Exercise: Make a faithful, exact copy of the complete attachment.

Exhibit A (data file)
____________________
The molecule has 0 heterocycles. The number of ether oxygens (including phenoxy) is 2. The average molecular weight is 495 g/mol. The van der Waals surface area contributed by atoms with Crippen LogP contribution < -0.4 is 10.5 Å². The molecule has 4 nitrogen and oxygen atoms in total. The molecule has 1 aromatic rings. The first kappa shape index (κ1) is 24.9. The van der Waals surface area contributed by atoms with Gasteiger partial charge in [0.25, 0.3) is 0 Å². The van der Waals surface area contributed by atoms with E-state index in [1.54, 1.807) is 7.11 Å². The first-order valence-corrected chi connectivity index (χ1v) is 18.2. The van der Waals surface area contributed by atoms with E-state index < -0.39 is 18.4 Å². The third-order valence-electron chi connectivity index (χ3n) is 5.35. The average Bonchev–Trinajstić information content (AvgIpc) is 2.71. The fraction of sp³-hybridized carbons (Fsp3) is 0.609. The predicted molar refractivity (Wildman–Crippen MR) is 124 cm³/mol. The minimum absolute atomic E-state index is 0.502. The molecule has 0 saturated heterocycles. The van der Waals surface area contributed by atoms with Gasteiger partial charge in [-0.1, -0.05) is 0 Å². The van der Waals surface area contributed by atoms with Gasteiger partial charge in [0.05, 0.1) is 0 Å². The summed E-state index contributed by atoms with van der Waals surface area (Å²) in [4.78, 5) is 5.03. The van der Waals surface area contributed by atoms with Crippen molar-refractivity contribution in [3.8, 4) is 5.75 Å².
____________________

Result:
The molecule has 0 heterocycles. The number of ether oxygens (including phenoxy) is 2. The average molecular weight is 495 g/mol. The van der Waals surface area contributed by atoms with Crippen LogP contribution < -0.4 is 10.5 Å². The molecule has 4 nitrogen and oxygen atoms in total. The molecule has 1 aromatic rings. The first kappa shape index (κ1) is 24.9. The van der Waals surface area contributed by atoms with Gasteiger partial charge in [0.25, 0.3) is 0 Å². The van der Waals surface area contributed by atoms with E-state index in [1.54, 1.807) is 7.11 Å². The first-order valence-corrected chi connectivity index (χ1v) is 18.2. The van der Waals surface area contributed by atoms with E-state index < -0.39 is 18.4 Å². The third-order valence-electron chi connectivity index (χ3n) is 5.35. The average Bonchev–Trinajstić information content (AvgIpc) is 2.71. The fraction of sp³-hybridized carbons (Fsp3) is 0.609. The predicted molar refractivity (Wildman–Crippen MR) is 124 cm³/mol. The minimum absolute atomic E-state index is 0.502. The molecule has 0 saturated heterocycles. The van der Waals surface area contributed by atoms with Gasteiger partial charge in [-0.1, -0.05) is 0 Å². The van der Waals surface area contributed by atoms with Gasteiger partial charge in [0.05, 0.1) is 0 Å². The summed E-state index contributed by atoms with van der Waals surface area (Å²) in [4.78, 5) is 5.03. The van der Waals surface area contributed by atoms with Crippen molar-refractivity contribution in [3.8, 4) is 5.75 Å².